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NB: as of 23 September 2008, all new artSMart articles are being published on the site news.artsmart.co.za.

SWOON (article first published : 2001-08-9)

One moment he’s purring an Eartha Kitt number. The next, all pursed lips and languid eyes, he’s a crooning Nina Simone.

In his show Swoon currently running in the Playhouse Cellar, engaging entertainer de Wet Wraight makes the most of his talent for mimicry. With a vocal range far extending his natural baritone, this generous performer explores what makes superstars sexy and seductive. Not all of them are dealt with in a flattering light as he takes the mickey out of their foibles and less-endearing characteristics.

An overly-enthusiastic Britney Spears clumsily pokes herself in the face, Ricky Martin overdoes the pelvic thrust, Mick – “the only man capable of French-kissing a moose” – Jagger struts around in flapping shirtsleeves and Enya sings phrases over and over … and over again.

Don’t be misled into thinking that Swoon is a drag show – the female impersonations are there to illustrate his theme. Some of the numbers we’ve seen before in de Wet’s previous show Show Off – like the Tina Turner and Cher songs, as well as Barcelona in which he sings both Freddie Mercury and Montserrat Caballe with the help of a cleverly-designed cloak.

De Wet’s impersonations are accurate and often hilarious. His best interpretation of the evening was that of Macy Gray while Beautiful Noise, the more respectful tribute to Neil Diamond, was a showstopper. But he’s also pretty hot at Tom Jones and, of course, as his “alter ego” Elvis Presley. At one point, mid-song, he quips: “It’s me”, lest the audience forget that under all the disguises there’s someone who can handle a song perfectly naturally in his own right.

Costume designer Gareth Kenna has again used his tried and tested method of creating different garments by fashioning them apron-style so they can be slipped on or off easily without holding up the action. This show sees the introduction of puppet characters – Bette Midler has two “sidekick” hand puppets for Boogie Woogie Bugle Boy, de Wet sings Julio Iglesias to a delightful Rick Nelson puppet and the pièce de resistance was the Village People. But no give-away secrets here. See the show!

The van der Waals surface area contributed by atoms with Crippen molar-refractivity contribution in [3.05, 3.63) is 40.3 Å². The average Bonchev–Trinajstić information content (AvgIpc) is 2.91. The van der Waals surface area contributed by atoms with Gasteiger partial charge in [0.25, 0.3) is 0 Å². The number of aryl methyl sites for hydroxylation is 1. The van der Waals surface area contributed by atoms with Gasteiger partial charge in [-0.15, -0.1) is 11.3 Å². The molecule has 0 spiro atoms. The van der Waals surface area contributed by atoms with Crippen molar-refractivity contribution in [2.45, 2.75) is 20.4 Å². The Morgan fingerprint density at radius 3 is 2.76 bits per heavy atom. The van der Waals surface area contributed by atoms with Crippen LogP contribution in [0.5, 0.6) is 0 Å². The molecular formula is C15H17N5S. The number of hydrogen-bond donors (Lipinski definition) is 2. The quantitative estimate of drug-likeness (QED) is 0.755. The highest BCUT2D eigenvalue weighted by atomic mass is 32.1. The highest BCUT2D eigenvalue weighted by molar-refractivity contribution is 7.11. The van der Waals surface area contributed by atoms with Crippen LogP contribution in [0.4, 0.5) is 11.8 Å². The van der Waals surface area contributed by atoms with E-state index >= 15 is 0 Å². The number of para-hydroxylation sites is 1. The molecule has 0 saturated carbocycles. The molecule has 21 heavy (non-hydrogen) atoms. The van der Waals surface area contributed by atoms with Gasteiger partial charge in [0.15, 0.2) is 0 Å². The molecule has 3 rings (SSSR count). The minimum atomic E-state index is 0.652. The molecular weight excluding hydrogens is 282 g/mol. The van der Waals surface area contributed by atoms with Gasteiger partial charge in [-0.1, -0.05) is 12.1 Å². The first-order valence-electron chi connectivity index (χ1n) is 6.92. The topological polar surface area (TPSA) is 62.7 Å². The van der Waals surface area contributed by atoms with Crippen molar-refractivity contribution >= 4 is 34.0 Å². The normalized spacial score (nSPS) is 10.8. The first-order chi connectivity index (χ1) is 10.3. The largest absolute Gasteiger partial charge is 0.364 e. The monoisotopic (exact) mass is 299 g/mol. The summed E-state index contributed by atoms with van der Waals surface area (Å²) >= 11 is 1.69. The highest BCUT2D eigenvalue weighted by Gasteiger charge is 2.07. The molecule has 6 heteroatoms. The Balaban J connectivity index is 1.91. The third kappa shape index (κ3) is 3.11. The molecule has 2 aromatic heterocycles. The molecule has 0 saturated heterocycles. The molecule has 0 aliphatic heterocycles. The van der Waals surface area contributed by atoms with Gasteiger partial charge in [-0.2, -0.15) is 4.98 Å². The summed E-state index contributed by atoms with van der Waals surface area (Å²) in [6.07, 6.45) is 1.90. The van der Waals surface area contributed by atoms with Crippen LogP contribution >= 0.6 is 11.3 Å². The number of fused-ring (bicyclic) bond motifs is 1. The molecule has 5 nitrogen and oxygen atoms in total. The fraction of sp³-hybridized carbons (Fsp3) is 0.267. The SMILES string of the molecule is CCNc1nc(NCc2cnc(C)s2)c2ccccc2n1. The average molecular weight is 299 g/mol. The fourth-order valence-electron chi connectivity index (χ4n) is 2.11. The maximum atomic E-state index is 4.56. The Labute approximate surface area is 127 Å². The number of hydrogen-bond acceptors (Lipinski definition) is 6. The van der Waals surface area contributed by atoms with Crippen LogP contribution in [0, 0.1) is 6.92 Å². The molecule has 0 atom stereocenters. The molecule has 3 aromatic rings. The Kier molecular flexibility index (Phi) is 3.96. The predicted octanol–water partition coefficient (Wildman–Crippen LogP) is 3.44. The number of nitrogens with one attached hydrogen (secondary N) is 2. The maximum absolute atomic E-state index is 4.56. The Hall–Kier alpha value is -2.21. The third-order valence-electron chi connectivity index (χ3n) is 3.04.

Providing the accompaniment and backing vocals on stage at the piano is one of Durban’s most talented and experienced musicians, Dawn Selby. The name behind numerous backing tracks and arrangements used on the local entertainment circuit. Naturally self-effacing, I look forward to the day when she can be persuaded to take more of an active role in the limelight. It would be nice if the upright piano in this show could be exchanged for a baby grand so that the instrument could be turned around and audience can see Dawn’s face as she works.

Directed by Peter Court and performing to a vibrant lush red curtained backdrop with the show’s title featured in knee-high letters, de Wet and Dawn present an entertaining evening filled with gentle sardonic fun, a touch of glitz and good music.

Tickets R100 from Wednesdays to Saturdays include a three-course meal. The starters are Spinach & Feta Phyllo Triangle or Chunky Tomato Soup. I had the former but found that the spicy relish overshadowed the delicate taste of the feta. However, all was forgiven when the excellent Peppered Prime Fillet Steak arrived. Served with coriander and peanut pesto, it was done to perfection. My companion pronounced the other choice, Fried Fillet of Fish topped with zesty tzatziki, just as good. He also approved of the Banana, Rum & Raisin home-made bread-and-butter pud while I opted for Le Chocolat Pot. Utterly decadent and extremely rich, it’s a chocolate mousse spiked with coffee liqueur.

Bonus performances are on Tuesdays and Sundays at R75 (two-course meal). Cocktail shows on Fridays at 17h15 are R30 (no meal). Book through TicketWeb on 8061-400-500 or Dial-a-Seat on (031) 360-0444 – Caroline Smart




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